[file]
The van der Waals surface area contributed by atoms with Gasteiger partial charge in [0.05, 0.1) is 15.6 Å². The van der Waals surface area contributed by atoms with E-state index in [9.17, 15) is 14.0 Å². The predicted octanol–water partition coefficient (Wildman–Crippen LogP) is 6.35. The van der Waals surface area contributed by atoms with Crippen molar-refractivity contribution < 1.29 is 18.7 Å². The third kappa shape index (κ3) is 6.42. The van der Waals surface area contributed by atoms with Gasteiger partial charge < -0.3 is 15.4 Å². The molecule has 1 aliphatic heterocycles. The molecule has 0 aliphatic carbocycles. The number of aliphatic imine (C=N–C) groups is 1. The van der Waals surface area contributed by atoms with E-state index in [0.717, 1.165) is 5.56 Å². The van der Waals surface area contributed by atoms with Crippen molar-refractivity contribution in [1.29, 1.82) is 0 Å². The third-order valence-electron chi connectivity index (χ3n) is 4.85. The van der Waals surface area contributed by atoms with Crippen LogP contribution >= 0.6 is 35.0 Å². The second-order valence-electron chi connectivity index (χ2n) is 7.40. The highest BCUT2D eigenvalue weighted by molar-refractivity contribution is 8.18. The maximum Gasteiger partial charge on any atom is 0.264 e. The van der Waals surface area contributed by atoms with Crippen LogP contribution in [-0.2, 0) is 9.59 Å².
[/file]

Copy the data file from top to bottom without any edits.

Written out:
The van der Waals surface area contributed by atoms with Gasteiger partial charge in [0.05, 0.1) is 15.6 Å². The van der Waals surface area contributed by atoms with E-state index in [9.17, 15) is 14.0 Å². The predicted octanol–water partition coefficient (Wildman–Crippen LogP) is 6.35. The van der Waals surface area contributed by atoms with Crippen molar-refractivity contribution < 1.29 is 18.7 Å². The third kappa shape index (κ3) is 6.42. The van der Waals surface area contributed by atoms with Gasteiger partial charge < -0.3 is 15.4 Å². The molecule has 1 aliphatic heterocycles. The molecule has 0 aliphatic carbocycles. The number of aliphatic imine (C=N–C) groups is 1. The van der Waals surface area contributed by atoms with E-state index in [0.717, 1.165) is 5.56 Å². The van der Waals surface area contributed by atoms with Crippen molar-refractivity contribution in [1.29, 1.82) is 0 Å². The third-order valence-electron chi connectivity index (χ3n) is 4.85. The van der Waals surface area contributed by atoms with Crippen LogP contribution >= 0.6 is 35.0 Å². The second-order valence-electron chi connectivity index (χ2n) is 7.40. The highest BCUT2D eigenvalue weighted by molar-refractivity contribution is 8.18. The maximum Gasteiger partial charge on any atom is 0.264 e. The van der Waals surface area contributed by atoms with Crippen LogP contribution in [-0.2, 0) is 9.59 Å².